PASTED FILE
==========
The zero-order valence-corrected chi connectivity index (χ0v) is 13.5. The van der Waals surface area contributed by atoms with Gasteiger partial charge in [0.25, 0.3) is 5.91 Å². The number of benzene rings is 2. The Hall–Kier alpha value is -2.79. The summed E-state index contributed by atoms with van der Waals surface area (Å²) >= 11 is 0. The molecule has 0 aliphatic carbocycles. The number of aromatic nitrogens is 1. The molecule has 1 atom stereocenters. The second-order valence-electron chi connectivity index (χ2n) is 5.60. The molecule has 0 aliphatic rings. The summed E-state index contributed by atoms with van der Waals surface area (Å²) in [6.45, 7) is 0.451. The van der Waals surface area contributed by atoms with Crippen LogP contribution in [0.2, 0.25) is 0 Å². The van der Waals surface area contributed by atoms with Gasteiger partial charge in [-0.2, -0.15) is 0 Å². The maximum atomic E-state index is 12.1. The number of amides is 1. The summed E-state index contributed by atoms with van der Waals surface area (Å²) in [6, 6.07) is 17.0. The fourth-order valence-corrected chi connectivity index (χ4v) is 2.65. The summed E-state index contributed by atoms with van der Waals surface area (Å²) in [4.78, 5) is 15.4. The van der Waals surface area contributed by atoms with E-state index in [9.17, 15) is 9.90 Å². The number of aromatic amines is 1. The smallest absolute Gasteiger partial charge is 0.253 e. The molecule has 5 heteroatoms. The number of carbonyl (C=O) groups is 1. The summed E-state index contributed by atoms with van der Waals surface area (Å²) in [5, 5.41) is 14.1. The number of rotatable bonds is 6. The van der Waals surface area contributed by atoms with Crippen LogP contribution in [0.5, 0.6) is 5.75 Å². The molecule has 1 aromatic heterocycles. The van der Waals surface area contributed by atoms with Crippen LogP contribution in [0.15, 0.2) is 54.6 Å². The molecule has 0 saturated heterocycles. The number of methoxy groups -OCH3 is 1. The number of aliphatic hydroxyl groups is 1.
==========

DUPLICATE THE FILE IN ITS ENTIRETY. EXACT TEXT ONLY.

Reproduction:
The zero-order valence-corrected chi connectivity index (χ0v) is 13.5. The van der Waals surface area contributed by atoms with Gasteiger partial charge in [0.25, 0.3) is 5.91 Å². The number of benzene rings is 2. The Hall–Kier alpha value is -2.79. The summed E-state index contributed by atoms with van der Waals surface area (Å²) >= 11 is 0. The molecule has 0 aliphatic carbocycles. The number of aromatic nitrogens is 1. The molecule has 1 atom stereocenters. The second-order valence-electron chi connectivity index (χ2n) is 5.60. The molecule has 0 aliphatic rings. The summed E-state index contributed by atoms with van der Waals surface area (Å²) in [6.45, 7) is 0.451. The van der Waals surface area contributed by atoms with Crippen LogP contribution in [0.2, 0.25) is 0 Å². The van der Waals surface area contributed by atoms with Gasteiger partial charge in [-0.2, -0.15) is 0 Å². The maximum atomic E-state index is 12.1. The number of amides is 1. The summed E-state index contributed by atoms with van der Waals surface area (Å²) in [6, 6.07) is 17.0. The fourth-order valence-corrected chi connectivity index (χ4v) is 2.65. The summed E-state index contributed by atoms with van der Waals surface area (Å²) in [4.78, 5) is 15.4. The van der Waals surface area contributed by atoms with E-state index in [9.17, 15) is 9.90 Å². The number of aromatic amines is 1. The smallest absolute Gasteiger partial charge is 0.253 e. The molecule has 5 heteroatoms. The number of carbonyl (C=O) groups is 1. The summed E-state index contributed by atoms with van der Waals surface area (Å²) in [5, 5.41) is 14.1. The number of rotatable bonds is 6. The van der Waals surface area contributed by atoms with Crippen LogP contribution in [0.5, 0.6) is 5.75 Å². The molecule has 1 aromatic heterocycles. The van der Waals surface area contributed by atoms with Crippen LogP contribution in [0.15, 0.2) is 54.6 Å². The molecule has 0 saturated heterocycles. The number of methoxy groups -OCH3 is 1. The number of aliphatic hydroxyl groups is 1.